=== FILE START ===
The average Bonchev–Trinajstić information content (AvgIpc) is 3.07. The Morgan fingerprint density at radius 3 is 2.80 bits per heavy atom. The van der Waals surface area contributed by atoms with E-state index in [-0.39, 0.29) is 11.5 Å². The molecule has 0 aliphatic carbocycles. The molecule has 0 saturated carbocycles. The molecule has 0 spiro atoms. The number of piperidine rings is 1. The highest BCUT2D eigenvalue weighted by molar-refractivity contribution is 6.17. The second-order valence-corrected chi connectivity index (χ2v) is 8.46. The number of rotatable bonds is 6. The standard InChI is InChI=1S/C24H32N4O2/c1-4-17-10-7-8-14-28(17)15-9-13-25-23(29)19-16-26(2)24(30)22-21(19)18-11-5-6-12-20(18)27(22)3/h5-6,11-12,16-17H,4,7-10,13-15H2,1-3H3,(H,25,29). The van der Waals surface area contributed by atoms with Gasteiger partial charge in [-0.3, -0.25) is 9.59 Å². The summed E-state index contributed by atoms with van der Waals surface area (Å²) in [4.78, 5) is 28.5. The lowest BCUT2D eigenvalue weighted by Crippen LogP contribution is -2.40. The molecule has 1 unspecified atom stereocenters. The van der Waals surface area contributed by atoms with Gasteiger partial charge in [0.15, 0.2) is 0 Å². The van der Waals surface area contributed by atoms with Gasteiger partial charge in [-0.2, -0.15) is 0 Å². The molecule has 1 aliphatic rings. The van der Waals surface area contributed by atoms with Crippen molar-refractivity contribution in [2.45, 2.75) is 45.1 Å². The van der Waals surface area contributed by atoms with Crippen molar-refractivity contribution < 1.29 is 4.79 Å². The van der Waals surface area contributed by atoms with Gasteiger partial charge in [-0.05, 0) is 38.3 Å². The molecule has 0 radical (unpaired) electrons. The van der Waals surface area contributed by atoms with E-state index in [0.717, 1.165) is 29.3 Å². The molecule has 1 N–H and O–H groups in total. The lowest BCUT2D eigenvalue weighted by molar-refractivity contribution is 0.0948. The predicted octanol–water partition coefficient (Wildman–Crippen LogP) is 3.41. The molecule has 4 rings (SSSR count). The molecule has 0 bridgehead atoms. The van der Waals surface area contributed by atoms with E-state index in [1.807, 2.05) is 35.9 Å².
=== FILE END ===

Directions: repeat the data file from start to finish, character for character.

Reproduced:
The average Bonchev–Trinajstić information content (AvgIpc) is 3.07. The Morgan fingerprint density at radius 3 is 2.80 bits per heavy atom. The van der Waals surface area contributed by atoms with E-state index in [-0.39, 0.29) is 11.5 Å². The molecule has 0 aliphatic carbocycles. The molecule has 0 saturated carbocycles. The molecule has 0 spiro atoms. The number of piperidine rings is 1. The highest BCUT2D eigenvalue weighted by molar-refractivity contribution is 6.17. The second-order valence-corrected chi connectivity index (χ2v) is 8.46. The number of rotatable bonds is 6. The standard InChI is InChI=1S/C24H32N4O2/c1-4-17-10-7-8-14-28(17)15-9-13-25-23(29)19-16-26(2)24(30)22-21(19)18-11-5-6-12-20(18)27(22)3/h5-6,11-12,16-17H,4,7-10,13-15H2,1-3H3,(H,25,29). The van der Waals surface area contributed by atoms with Gasteiger partial charge in [-0.3, -0.25) is 9.59 Å². The summed E-state index contributed by atoms with van der Waals surface area (Å²) in [4.78, 5) is 28.5. The lowest BCUT2D eigenvalue weighted by Crippen LogP contribution is -2.40. The molecule has 1 unspecified atom stereocenters. The van der Waals surface area contributed by atoms with Gasteiger partial charge in [0.15, 0.2) is 0 Å². The van der Waals surface area contributed by atoms with Gasteiger partial charge in [-0.2, -0.15) is 0 Å². The molecule has 1 aliphatic rings. The van der Waals surface area contributed by atoms with Crippen molar-refractivity contribution in [2.45, 2.75) is 45.1 Å². The van der Waals surface area contributed by atoms with Crippen molar-refractivity contribution < 1.29 is 4.79 Å². The van der Waals surface area contributed by atoms with Gasteiger partial charge in [-0.05, 0) is 38.3 Å². The molecule has 0 radical (unpaired) electrons. The van der Waals surface area contributed by atoms with E-state index in [0.717, 1.165) is 29.3 Å². The molecule has 1 N–H and O–H groups in total. The lowest BCUT2D eigenvalue weighted by molar-refractivity contribution is 0.0948. The predicted octanol–water partition coefficient (Wildman–Crippen LogP) is 3.41. The molecule has 4 rings (SSSR count). The molecule has 0 bridgehead atoms. The van der Waals surface area contributed by atoms with E-state index in [1.807, 2.05) is 35.9 Å².